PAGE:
We’ve been picking up a fair amount of frustration in and around the UCU – NF, that new force that seems reluctant to speak its name. Chekov gave pretty gentle vent to some of the frustrations being felt inside the party at Reg Empey’s reluctance to actually make a decision. So far the Tories have committed money and are building capacity at the Central Office end, with the addition of heavy weight Jonathan Cainer to Owen Paterson’s NI team. But as we head towards the end of the year whilst the Tories have long since chosen their candidates, neither the party leader nor the Minister for Health have made it clear where they stand on their own possible candidature in East and South Belfast respectively.There is a lot of residual annoyance amongst some parts of the UUP not so much with the London end of the party with what they see as a presumption of seniority by some of the Northern Ireland based Tories. And, as Chekov points out, there are still some who are still thinking they may hold out for an electoral deal in south Belfast and Fermanagh South Tyrone; regardless of Cameron’s promise to run in all 18 constituencies.
The feeling is not exactly reciprocated, but there is a growing sense of frustration amongst the Tories that they have lined up their ducks in a row and are ready to go. Yet they can’t until Reg makes up his mind of course.
There also seems to be a difference of opinion within the party about just how much the Tories have contributed to the collective pot in relation to how much the Ulster Unionists have managed from their recent downsizing of assets. There are some who claim that nearly 2/3 comes from London to 1/3 from Belfast; a claim it has to be said which is strenuously denied by senior party officials.
Here’s the problem. The game of politics as played in Northern Ireland is different from the varity played in Britain. In Britain Ashcroft’s money has gone as much into backend research on who the swing voters in any given constituency as in the front line material. In Northern Ireland the long term effects of PR have fragmented the parties, and then you have to factor in the sectarian divide. Here, that kind of research effort is of limited provenance. What counts is getting the candidate known and getting them as far into the party friendly spaces as they can for an election date which is rapidly approaching.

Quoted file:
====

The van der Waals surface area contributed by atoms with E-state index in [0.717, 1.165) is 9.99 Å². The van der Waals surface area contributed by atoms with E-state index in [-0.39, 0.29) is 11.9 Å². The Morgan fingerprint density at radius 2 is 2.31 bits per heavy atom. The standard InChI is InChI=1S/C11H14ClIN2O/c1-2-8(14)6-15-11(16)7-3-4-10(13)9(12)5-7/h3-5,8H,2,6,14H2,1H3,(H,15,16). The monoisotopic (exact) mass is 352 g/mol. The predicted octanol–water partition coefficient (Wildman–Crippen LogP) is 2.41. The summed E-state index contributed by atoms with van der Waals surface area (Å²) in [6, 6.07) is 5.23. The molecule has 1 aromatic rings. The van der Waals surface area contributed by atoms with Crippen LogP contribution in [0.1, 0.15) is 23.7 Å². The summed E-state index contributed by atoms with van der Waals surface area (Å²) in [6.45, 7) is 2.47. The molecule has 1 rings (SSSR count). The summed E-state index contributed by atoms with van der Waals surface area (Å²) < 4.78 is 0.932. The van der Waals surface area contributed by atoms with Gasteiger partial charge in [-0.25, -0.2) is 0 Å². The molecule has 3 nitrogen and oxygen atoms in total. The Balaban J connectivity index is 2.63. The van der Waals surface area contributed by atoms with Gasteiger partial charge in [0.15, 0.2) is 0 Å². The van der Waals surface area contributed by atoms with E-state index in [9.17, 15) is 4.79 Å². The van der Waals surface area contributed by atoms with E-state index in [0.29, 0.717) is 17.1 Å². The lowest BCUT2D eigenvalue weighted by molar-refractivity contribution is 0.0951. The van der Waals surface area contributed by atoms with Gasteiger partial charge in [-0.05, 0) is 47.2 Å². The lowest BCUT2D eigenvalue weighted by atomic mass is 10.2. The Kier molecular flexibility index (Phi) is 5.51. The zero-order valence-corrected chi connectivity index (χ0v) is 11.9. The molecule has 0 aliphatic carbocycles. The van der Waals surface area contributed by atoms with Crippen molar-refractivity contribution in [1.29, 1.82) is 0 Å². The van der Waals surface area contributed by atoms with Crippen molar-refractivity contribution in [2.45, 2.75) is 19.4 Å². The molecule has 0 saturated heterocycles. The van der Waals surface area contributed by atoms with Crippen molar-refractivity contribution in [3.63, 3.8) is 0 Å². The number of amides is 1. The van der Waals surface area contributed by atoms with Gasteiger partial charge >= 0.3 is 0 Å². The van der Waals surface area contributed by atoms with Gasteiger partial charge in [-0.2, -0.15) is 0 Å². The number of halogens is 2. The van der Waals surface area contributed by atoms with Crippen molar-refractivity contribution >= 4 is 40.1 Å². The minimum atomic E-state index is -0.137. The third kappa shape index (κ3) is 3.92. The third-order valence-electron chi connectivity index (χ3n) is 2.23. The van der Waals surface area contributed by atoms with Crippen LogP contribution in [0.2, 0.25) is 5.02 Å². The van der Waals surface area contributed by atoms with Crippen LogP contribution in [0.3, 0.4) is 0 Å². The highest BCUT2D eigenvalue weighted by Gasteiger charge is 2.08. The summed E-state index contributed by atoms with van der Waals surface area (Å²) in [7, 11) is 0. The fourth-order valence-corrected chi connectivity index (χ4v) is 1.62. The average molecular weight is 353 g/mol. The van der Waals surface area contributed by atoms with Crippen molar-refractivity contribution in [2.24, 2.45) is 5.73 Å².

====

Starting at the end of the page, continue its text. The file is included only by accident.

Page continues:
And they go in a man (their only man, well woman) down. To come out this in any shape at all, they have to even the score or preferably go up one. Strangford and South Antrim offer them that possibility. Even a narrow defeat in one would be an asset going forward.
But as the waiting goes on the party is losing vital time on the ground getting their candidates valuable face time with voters. Worrying about East and South Belfast, which at best (under Cameron’s terms at least) are only secondary targets, is to lose sight of the real game.
Mick is founding editor of Slugger. He has written papers on the impacts of the Internet on politics and the wider media and is a regular guest and speaking events across Ireland, the UK and Europe. Twitter: @MickFealty